7 Security Risks of Using Traditional Fax c and c department store, dumpz fullz

While email is by far the most popular channel for business communication today, fax is still relevant. More than 100 billion fax pages are sent each year. Traditional fax, however, comes with a number of security risks. These risks are a key reason for the growing shift to fax to email services. They include the following.
Today’s fax machines may look more modern than their counterparts from the 1960s, but the technology behind them has remained virtually the same. Transmission protocols are identical to what they were which makes them outdated and out of sync with contemporary security needs. 
Hackers have discovered just how easily they can take advantage of fax technology to break into business systems. Faxploit, for instance, allows attackers to infiltrate corporate networks and bypass firewalls.
Just like printers, scanners and copiers, a fax machine will retain in its memory of the copies of documents sent or received. Usually, this copy remains in memory until it is overwritten to make way for a new document. 
Typically, the amount of memory is small so you will not have a large number of documents held here. Still, for as long as a copy of the fax remains in the equipment’s memory, it is susceptible to unauthorized access.
Like the fax machine, a fax server can retain copies of transmitted documents. But unlike a fax machine, the fax server has much larger storage space thanks to its high capacity drives. That means copies can sit here for months or years before they are overwritten or deleted.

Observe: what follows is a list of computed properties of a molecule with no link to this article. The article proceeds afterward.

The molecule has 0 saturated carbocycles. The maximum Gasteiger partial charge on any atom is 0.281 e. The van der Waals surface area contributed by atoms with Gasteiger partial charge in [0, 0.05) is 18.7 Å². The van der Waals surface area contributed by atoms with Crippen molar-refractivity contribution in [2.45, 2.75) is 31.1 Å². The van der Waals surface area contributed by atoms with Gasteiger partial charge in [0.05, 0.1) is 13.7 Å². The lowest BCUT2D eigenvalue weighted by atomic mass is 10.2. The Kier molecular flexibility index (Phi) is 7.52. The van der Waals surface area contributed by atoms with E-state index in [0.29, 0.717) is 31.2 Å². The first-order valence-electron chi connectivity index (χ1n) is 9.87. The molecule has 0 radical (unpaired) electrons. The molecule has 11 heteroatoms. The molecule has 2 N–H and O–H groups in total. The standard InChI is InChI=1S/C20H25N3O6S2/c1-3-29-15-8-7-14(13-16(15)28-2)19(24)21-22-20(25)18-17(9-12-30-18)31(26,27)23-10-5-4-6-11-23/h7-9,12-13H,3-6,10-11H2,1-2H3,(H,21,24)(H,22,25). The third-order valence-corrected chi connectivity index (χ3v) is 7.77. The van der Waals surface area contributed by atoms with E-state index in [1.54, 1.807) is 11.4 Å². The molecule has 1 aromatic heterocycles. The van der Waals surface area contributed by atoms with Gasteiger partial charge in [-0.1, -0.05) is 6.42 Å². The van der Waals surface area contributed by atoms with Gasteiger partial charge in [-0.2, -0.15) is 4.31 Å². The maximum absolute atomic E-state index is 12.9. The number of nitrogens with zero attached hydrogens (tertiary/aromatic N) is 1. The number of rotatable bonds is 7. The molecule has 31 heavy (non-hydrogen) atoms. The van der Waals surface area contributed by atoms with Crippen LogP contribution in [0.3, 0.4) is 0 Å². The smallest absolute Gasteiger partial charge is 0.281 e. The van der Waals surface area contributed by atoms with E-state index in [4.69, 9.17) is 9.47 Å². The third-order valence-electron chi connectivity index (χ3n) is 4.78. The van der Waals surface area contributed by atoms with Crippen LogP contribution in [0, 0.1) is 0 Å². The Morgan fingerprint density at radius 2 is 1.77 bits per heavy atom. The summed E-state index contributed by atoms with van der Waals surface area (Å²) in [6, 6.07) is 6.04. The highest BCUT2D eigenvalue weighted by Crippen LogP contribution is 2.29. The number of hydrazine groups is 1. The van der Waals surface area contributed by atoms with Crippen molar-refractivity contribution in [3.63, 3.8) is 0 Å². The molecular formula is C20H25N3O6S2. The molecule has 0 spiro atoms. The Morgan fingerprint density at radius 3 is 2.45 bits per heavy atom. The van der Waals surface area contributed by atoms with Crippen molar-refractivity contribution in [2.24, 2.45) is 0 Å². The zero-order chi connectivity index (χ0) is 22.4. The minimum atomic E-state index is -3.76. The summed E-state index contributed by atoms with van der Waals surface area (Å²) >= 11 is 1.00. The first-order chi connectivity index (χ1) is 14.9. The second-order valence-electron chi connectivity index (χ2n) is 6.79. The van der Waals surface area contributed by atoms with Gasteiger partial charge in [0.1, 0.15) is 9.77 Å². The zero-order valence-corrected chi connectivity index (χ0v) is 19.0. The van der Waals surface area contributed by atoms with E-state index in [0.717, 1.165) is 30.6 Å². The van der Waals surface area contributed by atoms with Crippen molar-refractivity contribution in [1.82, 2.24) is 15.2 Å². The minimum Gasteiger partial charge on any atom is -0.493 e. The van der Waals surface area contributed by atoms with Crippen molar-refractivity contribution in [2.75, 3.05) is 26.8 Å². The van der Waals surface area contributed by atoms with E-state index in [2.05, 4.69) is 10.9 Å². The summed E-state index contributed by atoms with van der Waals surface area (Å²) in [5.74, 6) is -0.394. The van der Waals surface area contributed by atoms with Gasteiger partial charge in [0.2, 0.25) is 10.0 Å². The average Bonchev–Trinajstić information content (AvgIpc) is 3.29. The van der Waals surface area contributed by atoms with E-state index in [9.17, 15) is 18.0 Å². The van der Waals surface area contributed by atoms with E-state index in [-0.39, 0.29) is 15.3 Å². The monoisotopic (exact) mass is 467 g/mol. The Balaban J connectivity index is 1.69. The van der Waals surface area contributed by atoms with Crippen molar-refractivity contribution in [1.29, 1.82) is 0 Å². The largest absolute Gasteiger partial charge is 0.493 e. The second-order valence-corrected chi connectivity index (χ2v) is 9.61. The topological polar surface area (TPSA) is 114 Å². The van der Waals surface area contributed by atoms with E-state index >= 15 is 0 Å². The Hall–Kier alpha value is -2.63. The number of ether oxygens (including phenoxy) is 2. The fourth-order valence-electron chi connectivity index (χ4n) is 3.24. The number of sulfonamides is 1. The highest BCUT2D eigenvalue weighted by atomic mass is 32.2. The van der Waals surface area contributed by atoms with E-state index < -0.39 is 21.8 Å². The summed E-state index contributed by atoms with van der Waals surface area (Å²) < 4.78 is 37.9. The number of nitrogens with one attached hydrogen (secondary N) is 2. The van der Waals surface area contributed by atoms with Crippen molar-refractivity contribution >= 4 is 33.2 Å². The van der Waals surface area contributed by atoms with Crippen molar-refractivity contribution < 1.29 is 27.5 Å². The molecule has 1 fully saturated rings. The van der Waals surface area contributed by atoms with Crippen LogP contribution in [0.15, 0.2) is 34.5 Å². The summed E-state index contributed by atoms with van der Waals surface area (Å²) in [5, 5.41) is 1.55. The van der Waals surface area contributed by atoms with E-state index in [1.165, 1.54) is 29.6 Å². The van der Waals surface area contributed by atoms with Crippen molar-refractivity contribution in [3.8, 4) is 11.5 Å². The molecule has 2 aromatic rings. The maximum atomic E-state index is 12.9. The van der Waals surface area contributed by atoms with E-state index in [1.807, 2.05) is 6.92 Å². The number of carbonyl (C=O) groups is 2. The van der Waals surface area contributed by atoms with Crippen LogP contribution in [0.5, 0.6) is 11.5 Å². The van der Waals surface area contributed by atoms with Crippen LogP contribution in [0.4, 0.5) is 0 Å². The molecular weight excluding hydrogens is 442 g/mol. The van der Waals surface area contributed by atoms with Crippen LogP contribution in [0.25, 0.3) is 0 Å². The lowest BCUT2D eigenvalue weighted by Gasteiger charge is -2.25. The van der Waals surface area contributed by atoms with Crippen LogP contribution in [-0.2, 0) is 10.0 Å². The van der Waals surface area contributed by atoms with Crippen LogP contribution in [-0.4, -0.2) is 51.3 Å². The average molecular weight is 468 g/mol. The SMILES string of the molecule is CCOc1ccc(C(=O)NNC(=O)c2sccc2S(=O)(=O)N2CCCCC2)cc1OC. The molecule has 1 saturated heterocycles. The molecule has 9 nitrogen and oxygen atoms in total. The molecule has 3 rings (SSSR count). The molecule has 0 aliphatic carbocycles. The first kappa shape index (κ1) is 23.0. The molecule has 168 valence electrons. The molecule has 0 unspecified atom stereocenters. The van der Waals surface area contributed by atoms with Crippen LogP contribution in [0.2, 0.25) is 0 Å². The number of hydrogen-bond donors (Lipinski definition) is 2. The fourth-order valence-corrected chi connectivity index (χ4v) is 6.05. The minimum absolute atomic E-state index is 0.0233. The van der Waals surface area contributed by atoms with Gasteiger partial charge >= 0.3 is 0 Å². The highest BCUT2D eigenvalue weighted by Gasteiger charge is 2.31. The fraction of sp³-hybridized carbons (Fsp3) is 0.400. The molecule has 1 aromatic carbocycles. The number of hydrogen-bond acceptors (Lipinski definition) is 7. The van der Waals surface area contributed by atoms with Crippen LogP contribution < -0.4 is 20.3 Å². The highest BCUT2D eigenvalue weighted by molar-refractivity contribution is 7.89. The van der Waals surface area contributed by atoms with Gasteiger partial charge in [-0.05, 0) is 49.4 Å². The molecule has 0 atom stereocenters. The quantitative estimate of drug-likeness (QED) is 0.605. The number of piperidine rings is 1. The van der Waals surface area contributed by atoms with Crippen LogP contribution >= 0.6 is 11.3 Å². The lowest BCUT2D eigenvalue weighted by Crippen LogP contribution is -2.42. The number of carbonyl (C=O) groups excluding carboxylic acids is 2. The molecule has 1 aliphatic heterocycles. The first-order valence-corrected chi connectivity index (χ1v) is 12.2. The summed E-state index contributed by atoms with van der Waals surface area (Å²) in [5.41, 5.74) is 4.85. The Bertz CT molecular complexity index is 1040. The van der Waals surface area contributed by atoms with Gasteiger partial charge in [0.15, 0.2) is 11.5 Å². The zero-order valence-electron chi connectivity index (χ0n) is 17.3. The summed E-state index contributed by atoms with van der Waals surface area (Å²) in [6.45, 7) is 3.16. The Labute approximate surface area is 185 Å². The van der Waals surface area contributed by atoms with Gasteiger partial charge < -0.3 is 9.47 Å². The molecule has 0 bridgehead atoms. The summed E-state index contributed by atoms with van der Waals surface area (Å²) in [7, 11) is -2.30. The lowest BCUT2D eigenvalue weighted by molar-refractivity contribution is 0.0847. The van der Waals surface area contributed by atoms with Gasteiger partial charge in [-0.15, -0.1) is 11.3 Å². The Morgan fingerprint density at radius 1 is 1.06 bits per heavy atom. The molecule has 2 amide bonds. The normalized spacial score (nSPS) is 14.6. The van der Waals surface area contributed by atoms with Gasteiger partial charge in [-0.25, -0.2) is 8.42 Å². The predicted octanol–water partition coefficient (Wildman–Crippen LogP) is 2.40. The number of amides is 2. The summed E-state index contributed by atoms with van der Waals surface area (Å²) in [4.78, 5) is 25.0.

Fax servers are usually not encrypted either, so as long as someone can access the drives, they will be able to see copies of past faxes.
When a fax document is transmitted, it prints on the recipient’s end and remains in the paper tray until someone collects it. If the machine is in a shared area of the office such as next to the water cooler , the document is potentially readable to anyone who comes across it. That includes unauthorized employees, contractors and customers. 
Unlike electronic means of communication such as email, there is no audit trail showing who has read the fax.
Faxes are sent by a person, so there is always a risk of human error. It is possible for one to send the right document to the wrong number or the wrong document to the right number. 
The numbers on the fax machine’s dial pad are close to each other, so senders may be prone to pressing the incorrect keys. Unlike email, you cannot recall a fax document once it has been transmitted successfully and printed on the recipient’s fax machine.
Fax machines create print documents. Such physical documents are vulnerable to theft, loss and damage. If a fax page is accidentally thrown in the trash, it could be lost for good. 
In contrast, it is harder to lose electronic data since there is a trail of the document’s access and movement. It is also likely that a backup of the document exists.
Faxes uses analog lines, infrastructure that is quickly becoming outdated. Data relayed through analog lines cannot be encrypted because modern technology does not support it. Therefore, someone who intercepts the transmission and understands how fax messages work can decipher the content of the document with little difficulty. 
The risks of using traditional fax technology are not insurmountable. Changing fax procedures and introducing physical controls can go a long way in making sure faxes do not land in the wrong hands. Better yet, transitioning to an online fax service could minimize or eliminate these security risks altogether.
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